Unique Contribution of Brain Age Gap (BAG) in Demographically Adjusted Neuropsychological Test Performance

Kara Eversole, University of Florida, Gainesville, United States
Cynthia Garvan, University of Florida, Gainesville, United States
Catherine Price, University of Florida, Gainesville, United States
Jared Tanner, University of Florida, Gainesville, United States


Machine-learning models predicting neurobiological age from neuroimaging data have been established as a biomarker of brain health, especially when considering the difference between predicted brain and chronological age (brain age gap [BAG]). In other studies, individuals with cognitive impairment have shown higher BAG values compared to cognitively normal controls. Little is known about how BAG associates with scores on cognitive domains in older adults. The current study examines the unique variance BAG explains in cognitive performance across domains, after accounting for demographic variables known to influence neuropsychological test performance.

Participants and Methods:

We performed a retrospective cross-sectional analysis of 137 older adults with chronic knee pain (Age = 69.12 ± 6.50; Education = 15.67 ± 2.79; 55% female; 92% non-Hispanic White, 8% non-Hispanic Black). For each participant, BAG was calculated for each participant by subtracting their chronological age from their predicted brain age, as calculated by a 2D Convolutional Neural Network. Higher BAG values reflect poorer brain integrity. Nested regressions were used to examine the unique contribution of BAG in explaining neuropsychological composite scores (i.e., reasoning, working memory, memory, motor, inhibition, language, and processing speed) after controlling for demographic variables (i.e., sex, race, education).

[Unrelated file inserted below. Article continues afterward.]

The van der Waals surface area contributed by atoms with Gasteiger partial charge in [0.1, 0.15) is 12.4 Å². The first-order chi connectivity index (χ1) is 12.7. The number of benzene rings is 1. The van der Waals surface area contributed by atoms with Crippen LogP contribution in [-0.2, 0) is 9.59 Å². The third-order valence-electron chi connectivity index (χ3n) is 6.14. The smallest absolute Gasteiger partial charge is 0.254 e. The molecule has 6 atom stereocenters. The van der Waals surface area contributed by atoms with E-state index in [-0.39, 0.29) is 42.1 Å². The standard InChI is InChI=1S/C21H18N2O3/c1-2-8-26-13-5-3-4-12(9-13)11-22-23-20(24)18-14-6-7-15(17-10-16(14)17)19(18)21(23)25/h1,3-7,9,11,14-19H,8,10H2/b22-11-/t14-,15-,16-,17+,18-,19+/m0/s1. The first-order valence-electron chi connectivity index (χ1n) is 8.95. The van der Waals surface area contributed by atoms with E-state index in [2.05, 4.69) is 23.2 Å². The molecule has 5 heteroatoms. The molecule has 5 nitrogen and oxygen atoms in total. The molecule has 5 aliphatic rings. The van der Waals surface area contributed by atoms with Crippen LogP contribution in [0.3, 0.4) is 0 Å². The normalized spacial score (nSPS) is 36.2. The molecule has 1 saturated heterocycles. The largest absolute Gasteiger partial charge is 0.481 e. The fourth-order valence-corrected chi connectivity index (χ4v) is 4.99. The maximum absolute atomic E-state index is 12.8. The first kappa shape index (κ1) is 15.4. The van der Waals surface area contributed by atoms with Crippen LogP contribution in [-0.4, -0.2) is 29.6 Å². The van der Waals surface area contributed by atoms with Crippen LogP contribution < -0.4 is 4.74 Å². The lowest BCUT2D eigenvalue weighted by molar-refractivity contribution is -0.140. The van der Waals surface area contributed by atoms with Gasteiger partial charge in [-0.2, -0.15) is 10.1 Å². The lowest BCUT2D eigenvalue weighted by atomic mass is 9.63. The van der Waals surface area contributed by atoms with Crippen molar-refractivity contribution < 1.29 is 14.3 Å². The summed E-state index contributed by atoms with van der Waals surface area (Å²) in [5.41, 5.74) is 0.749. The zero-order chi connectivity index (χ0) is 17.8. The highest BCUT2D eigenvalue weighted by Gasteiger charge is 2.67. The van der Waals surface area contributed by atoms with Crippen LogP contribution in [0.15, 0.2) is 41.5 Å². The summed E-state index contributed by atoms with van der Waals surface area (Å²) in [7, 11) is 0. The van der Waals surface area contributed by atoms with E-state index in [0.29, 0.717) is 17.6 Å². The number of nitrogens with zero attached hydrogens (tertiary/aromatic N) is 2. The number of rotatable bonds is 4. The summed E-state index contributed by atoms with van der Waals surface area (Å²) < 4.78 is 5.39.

Controlling for demographic variables of non-interest via nested regression, brain age gap explained significant variance in processing speed (b = -.03, p = .01, sr2 = .04), inhibition (b = -.03, p = .01, sr2 = .05), and language composites (b = -.03, p = .01, sr2 = .05). In the models examining working memory, reasoning, memory, and motor composites, BAG did not explain significant variance (p’s > .05). Regarding demographic variables, a main effect of sex was found for processing speed and memory, as women had higher composite scores compared to men (p’s > .05). A main effect of education was observed for processing speed, working memory, reasoning, and memory composites, as higher levels of education related to higher composite scores (p’s < .01). Lastly, compared to non-Hispanic White participants, non-Hispanic Black participants (n = 11) had lower processing speed, working memory, reasoning, language, and memory composite scores, and higher motor composite scores (p’s <.05).


Brain age gap (BAG), a biomarker of brain disease and aging, explained variance in processing speed, inhibition, and language composites above and beyond demographic variables. Overall, these findings show a relationship between BAG and poorer performance on specific neuropsychological domains. Our results suggest that machine learning models of brain age can provide a metric that is sensitive to certain neuropsychological domains in older adults. Future directions include assessing if BAG predicts neuropsychological performance over time. Supported by NIH [RO1 NR014181].

Category: Neuroimaging

Keyword 1: neuroimaging: structural
Keyword 2: neuropsychological assessment
Keyword 3: brain structure